Who was Merlin really? It’s a question I often get asked.
Well, we have to go back to the 12th century, when a school of scribes was appointed by the Norman conquest to win the hearts and minds of the unruly Celts, and they reinvented Merlin from an already-existing native, mythological shaman called Myrddin Wylt.
Below is a YouTube video I made in 2015 about the magical energies that prevail and the root traditions that support us to flow with them at this special time. In short, the word Halloween comes from All Hallows Eve, named as such because it celebrates the winning of the Hallows, which are the talismans of Sovereignty to be won by the mythological zodiac hero after he falls into the Underworld at Scorpio.
I took this photo today in Wells Cathedral of the carved effigy above the tomb of John Drokensford, Bishop of Bath and Wells (1309 – 1359) to show his gaping-mouthed fish headgear which is archetypical of the initiate.
If I was asked to describe, in just seven words, what you’ll learn to do from my new book, Stories in the Stars, it’s this:
How to reincarnate into your own life
Why is that?
It’s because ancient myths are actually the vessels or arks of our ancestors sailing the seas of Time and containing, deep in their submarinal holds, precious messages about our innate holographic relationship to eternal astrological and alchemical cycles which drive each of us along our life’s path.
Over thousands of years, these orally-transmitted wisdom teaching stories have been twisted and bastardised into fake histories in order to serve various and changing political imperatives. And they have been concertinaed, truncated and dumbed-down to satisfy the appetites of light entertainment through the shifting narratives, over time, of the mytho-industrial complex.
I’m a sort of story archaeologist who digs up the originals of these epic tales that were drawn in the glittering night skies of the last Ice Age. I brush them off and then break down their meanings in the simplest of terms, so that we can unlock the doors of our perception with their metaphorical keys.
Once we understand the substance of the messages our ancestors left for us thousands of years ago, we realise the value and meaning of human life, and finally know what to do with it.
In putting together my chapter on the symbolic meaning of numbers in ancient myths for the new book, I was going to include this in the section on the number 17, but then changed my mind as I want Stories in the Stars to have a sort of timeless quality and not be pinned to current events. So I decided to share it with you here instead, because if you are one of my readers, you will likely have a more zoomed-out view of the psychological warfare currently being conducted against us by the Deep State and have noticed their use of the number 17 as a signal to each other that certain staged events – like false flag attacks which are often carried out on the 17th of the month – have been orchestrated to socially engineer the thinking of the masses.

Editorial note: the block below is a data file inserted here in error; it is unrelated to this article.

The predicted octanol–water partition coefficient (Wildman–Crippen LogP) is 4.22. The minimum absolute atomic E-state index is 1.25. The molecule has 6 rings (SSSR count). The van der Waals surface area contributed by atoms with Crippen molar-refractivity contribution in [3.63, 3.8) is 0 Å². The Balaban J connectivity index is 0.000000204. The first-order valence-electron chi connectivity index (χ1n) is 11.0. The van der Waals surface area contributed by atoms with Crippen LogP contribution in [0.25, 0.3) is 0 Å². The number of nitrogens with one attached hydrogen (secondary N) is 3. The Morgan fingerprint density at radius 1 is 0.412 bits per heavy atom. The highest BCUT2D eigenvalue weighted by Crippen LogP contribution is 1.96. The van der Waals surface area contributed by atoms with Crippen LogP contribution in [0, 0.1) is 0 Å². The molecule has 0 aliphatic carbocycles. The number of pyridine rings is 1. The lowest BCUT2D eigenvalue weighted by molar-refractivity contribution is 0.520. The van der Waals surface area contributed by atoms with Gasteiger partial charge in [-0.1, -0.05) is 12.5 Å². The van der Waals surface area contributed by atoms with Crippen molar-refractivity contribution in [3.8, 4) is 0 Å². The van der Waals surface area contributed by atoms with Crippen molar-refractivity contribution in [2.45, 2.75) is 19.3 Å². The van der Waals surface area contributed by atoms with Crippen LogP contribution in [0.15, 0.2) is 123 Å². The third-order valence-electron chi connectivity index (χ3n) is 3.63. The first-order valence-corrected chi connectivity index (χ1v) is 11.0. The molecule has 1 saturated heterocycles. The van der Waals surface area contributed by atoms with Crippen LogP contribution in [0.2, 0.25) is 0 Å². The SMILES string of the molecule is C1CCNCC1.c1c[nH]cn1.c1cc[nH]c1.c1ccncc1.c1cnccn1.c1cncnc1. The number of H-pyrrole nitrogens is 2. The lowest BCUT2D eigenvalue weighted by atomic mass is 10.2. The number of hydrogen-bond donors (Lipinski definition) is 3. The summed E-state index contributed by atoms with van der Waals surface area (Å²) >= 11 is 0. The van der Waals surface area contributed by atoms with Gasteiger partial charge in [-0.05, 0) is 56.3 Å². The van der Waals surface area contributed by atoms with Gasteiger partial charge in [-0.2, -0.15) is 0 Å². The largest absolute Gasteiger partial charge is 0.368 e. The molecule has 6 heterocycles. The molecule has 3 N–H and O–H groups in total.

If you want to go beyond words, which I admit have vast limitations when it comes to trying to describe cosmic influences, then do try listening to Gustav Holst’s Planet Suite to get a feel for the qualities of each planetary governor.
It is obvious that Holst was skilled in the language of the initiate because this magnificent musical odyssey is organised into sequential movements that follow the planetary governors of the houses in their correct order around the zodiac. Not only that, but to me, the whole suite is a musical story of Sovereignty restored on behalf of the ancestors, which is the common metaphorical understory of all great myths.
An extract from Stories in the Stars …
In my experience, the Saturn Return is one of the most important features in the path of the zodiac hero, because metaphorically-speaking, Saturn is the planetary governor that represents the father who has to be redeemed by the son (Jupiter) in the Underworld, and the redemption of the ancestral line is a major part of the work for any initiate or shaman.
This theme is writ large in the story of Pinocchio, which is derived from an ancient folktale from Tuscany about how a wooden puppet, called ‘pine-eye’ or pineal gland, becomes a ‘real boy’. In other words, it is about the trials that the mythological hero has to face and overcome to achieve the ultimate enlightenment. Continue reading